With an ever tighter economy, socially conscious consumers are feeling a moral, as well as a financial, crunch: Do we buy cheaper at chain stores or do we pay more shopping locally? How do we do the right thing?
Most often these questions arise when people are purchasing gifts or shopping for groceries. But what about when buying books? The question may be more important than it seems.
Increasingly, consolidation is confusing the picture of the bookstore industry. For instance, B. Dalton, Waldenbooks, and Barnes & Noble, three stores often seen "competing" in North American malls, are actually all parts of the same corporation. It's a triune thing: three outlets, one business.
And, of course, large chain stores buy in mass quantities, and therefore can offer large discounts - sometimes as much as 40 percent - on bestsellers. Volume gives them leverage.
Thus small, independent stores can have difficulty competing with the megastores. They often cannot afford the rent of the large malls, so they must try to attract a faithful and committed local following. "If I had to compete with [the chain bookstores] on price alone, I would lose. But there are other ways to get people in your stores: local author readings, book-signings, specialty selections, good service," says David Unowsky, owner of the Hungry Mind, an independent bookstore in St. Paul.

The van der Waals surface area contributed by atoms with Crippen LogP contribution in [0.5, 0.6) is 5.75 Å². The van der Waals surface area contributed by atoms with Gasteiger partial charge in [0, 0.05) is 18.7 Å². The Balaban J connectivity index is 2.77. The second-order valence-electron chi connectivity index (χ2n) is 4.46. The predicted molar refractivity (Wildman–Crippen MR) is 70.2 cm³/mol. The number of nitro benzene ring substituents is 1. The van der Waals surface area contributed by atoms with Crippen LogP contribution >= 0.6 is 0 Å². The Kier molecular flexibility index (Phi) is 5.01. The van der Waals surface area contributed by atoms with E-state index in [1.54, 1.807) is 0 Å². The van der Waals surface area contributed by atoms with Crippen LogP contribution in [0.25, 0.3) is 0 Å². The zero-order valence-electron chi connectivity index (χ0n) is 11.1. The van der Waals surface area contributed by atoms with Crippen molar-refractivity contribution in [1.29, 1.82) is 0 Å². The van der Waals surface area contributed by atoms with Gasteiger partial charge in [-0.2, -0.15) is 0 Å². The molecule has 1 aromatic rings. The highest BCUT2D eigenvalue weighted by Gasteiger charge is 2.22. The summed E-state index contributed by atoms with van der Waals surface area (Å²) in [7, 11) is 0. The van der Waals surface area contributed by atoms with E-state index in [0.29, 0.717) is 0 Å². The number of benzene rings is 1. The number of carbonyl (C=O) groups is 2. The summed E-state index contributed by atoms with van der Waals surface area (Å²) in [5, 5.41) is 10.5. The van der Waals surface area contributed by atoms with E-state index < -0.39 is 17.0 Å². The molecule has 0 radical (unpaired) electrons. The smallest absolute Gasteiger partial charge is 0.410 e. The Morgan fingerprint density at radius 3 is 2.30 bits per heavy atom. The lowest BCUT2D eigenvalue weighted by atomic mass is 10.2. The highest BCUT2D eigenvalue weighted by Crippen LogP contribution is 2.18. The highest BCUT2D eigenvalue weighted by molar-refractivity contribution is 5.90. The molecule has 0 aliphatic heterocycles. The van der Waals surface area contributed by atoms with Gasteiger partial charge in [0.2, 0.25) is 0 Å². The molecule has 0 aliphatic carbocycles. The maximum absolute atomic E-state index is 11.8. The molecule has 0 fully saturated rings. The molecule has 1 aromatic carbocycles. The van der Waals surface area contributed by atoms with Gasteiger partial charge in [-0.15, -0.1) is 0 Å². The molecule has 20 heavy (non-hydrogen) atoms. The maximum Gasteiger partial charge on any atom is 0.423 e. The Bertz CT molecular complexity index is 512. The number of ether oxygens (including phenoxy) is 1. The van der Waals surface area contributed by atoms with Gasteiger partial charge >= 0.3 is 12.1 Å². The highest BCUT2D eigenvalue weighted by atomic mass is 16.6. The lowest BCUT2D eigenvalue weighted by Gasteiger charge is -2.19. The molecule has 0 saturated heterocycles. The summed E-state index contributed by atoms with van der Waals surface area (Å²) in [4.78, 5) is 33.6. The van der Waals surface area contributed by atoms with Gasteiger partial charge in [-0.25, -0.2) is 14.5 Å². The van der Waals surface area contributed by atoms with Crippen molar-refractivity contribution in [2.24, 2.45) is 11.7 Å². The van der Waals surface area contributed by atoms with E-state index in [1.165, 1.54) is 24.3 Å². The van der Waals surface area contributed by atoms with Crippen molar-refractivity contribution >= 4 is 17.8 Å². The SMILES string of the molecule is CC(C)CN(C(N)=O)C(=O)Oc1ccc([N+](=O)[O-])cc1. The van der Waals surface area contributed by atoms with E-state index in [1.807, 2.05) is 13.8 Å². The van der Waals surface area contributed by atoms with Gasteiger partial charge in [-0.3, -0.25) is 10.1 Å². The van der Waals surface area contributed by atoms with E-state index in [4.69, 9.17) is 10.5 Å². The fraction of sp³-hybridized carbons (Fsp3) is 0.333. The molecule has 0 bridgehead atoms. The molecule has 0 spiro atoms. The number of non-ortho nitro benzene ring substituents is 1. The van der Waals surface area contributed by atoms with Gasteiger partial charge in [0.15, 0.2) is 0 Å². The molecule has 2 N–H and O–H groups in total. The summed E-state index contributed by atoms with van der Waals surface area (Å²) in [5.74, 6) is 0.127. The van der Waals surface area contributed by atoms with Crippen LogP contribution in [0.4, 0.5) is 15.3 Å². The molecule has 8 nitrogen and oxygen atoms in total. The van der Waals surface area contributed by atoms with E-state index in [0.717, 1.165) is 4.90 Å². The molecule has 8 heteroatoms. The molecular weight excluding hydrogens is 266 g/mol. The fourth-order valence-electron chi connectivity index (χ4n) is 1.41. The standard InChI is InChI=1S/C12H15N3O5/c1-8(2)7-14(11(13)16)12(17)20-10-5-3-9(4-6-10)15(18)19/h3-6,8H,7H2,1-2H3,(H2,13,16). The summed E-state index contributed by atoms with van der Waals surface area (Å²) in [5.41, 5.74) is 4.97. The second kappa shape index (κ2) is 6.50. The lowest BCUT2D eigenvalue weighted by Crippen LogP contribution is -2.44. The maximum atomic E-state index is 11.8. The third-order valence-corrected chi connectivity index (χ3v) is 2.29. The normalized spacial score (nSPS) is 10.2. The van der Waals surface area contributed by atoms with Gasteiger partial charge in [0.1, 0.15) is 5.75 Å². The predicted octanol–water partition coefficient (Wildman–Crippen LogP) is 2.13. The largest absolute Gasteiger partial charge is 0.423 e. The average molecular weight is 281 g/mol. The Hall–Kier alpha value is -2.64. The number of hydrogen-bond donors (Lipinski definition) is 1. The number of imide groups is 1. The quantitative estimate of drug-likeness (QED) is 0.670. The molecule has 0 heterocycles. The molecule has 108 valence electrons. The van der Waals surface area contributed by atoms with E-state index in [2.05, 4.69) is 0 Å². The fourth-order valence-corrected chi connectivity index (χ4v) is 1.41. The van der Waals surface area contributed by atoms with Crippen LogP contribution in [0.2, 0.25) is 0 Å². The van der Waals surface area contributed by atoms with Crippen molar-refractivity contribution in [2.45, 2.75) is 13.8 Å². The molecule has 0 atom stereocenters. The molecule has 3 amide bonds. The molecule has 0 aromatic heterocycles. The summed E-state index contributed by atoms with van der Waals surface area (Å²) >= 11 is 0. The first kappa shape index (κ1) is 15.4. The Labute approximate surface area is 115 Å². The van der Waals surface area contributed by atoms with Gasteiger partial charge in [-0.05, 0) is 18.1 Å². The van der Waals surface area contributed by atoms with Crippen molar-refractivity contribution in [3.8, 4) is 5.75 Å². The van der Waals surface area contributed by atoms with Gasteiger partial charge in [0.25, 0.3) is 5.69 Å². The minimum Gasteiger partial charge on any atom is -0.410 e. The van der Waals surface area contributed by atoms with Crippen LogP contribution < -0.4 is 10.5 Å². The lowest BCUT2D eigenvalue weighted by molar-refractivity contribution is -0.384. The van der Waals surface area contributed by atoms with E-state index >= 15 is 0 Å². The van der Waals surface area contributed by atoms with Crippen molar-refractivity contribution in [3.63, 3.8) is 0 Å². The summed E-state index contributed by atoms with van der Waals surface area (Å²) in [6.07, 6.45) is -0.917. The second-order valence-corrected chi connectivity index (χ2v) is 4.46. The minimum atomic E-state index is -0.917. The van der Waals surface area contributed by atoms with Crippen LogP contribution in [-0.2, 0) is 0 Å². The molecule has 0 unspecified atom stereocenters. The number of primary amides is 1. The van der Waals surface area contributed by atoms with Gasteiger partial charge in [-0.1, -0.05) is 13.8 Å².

Community service becomes the lifeline of the independent bookseller, just as it is for small downtown businesses. Unable to compete financially because of differences of scale, the indies need (and usually want) to provide a level of personal service that the bigger stores do not.